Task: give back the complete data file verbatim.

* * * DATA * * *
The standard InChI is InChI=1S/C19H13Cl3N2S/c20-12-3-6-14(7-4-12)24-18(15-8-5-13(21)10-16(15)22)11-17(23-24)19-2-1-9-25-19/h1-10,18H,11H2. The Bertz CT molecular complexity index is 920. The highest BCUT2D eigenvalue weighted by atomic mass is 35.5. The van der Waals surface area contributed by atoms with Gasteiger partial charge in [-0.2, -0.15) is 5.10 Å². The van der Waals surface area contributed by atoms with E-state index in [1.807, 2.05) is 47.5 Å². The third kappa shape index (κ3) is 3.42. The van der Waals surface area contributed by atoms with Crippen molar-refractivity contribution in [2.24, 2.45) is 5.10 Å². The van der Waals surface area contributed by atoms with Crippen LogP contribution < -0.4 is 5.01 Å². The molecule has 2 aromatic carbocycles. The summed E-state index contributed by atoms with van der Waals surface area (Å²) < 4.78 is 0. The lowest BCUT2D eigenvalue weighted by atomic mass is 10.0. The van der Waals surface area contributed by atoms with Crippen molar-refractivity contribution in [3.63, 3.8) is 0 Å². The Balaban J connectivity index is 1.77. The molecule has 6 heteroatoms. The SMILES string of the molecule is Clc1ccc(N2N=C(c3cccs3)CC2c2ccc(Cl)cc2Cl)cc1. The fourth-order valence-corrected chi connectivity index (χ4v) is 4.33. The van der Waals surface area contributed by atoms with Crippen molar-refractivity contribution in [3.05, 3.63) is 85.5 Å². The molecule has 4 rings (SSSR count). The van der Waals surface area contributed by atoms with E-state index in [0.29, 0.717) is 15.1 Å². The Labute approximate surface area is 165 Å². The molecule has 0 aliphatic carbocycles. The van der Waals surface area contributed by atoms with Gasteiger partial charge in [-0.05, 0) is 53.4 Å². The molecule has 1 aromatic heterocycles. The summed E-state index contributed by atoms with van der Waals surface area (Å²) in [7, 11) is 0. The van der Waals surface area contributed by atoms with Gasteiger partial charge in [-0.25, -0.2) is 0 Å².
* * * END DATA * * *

The standard InChI is InChI=1S/C19H13Cl3N2S/c20-12-3-6-14(7-4-12)24-18(15-8-5-13(21)10-16(15)22)11-17(23-24)19-2-1-9-25-19/h1-10,18H,11H2. The Bertz CT molecular complexity index is 920. The highest BCUT2D eigenvalue weighted by atomic mass is 35.5. The van der Waals surface area contributed by atoms with Gasteiger partial charge in [-0.2, -0.15) is 5.10 Å². The van der Waals surface area contributed by atoms with E-state index in [1.807, 2.05) is 47.5 Å². The third kappa shape index (κ3) is 3.42. The van der Waals surface area contributed by atoms with Crippen molar-refractivity contribution in [2.24, 2.45) is 5.10 Å². The van der Waals surface area contributed by atoms with Crippen LogP contribution < -0.4 is 5.01 Å². The molecule has 2 aromatic carbocycles. The summed E-state index contributed by atoms with van der Waals surface area (Å²) < 4.78 is 0. The lowest BCUT2D eigenvalue weighted by atomic mass is 10.0. The van der Waals surface area contributed by atoms with Crippen molar-refractivity contribution in [3.63, 3.8) is 0 Å². The Balaban J connectivity index is 1.77. The molecule has 6 heteroatoms. The SMILES string of the molecule is Clc1ccc(N2N=C(c3cccs3)CC2c2ccc(Cl)cc2Cl)cc1. The fourth-order valence-corrected chi connectivity index (χ4v) is 4.33. The van der Waals surface area contributed by atoms with Crippen molar-refractivity contribution in [3.05, 3.63) is 85.5 Å². The molecule has 4 rings (SSSR count). The van der Waals surface area contributed by atoms with E-state index in [0.29, 0.717) is 15.1 Å². The Labute approximate surface area is 165 Å². The molecule has 0 aliphatic carbocycles. The van der Waals surface area contributed by atoms with Gasteiger partial charge in [-0.05, 0) is 53.4 Å². The molecule has 1 aromatic heterocycles. The summed E-state index contributed by atoms with van der Waals surface area (Å²) in [7, 11) is 0. The van der Waals surface area contributed by atoms with Gasteiger partial charge in [-0.25, -0.2) is 0 Å².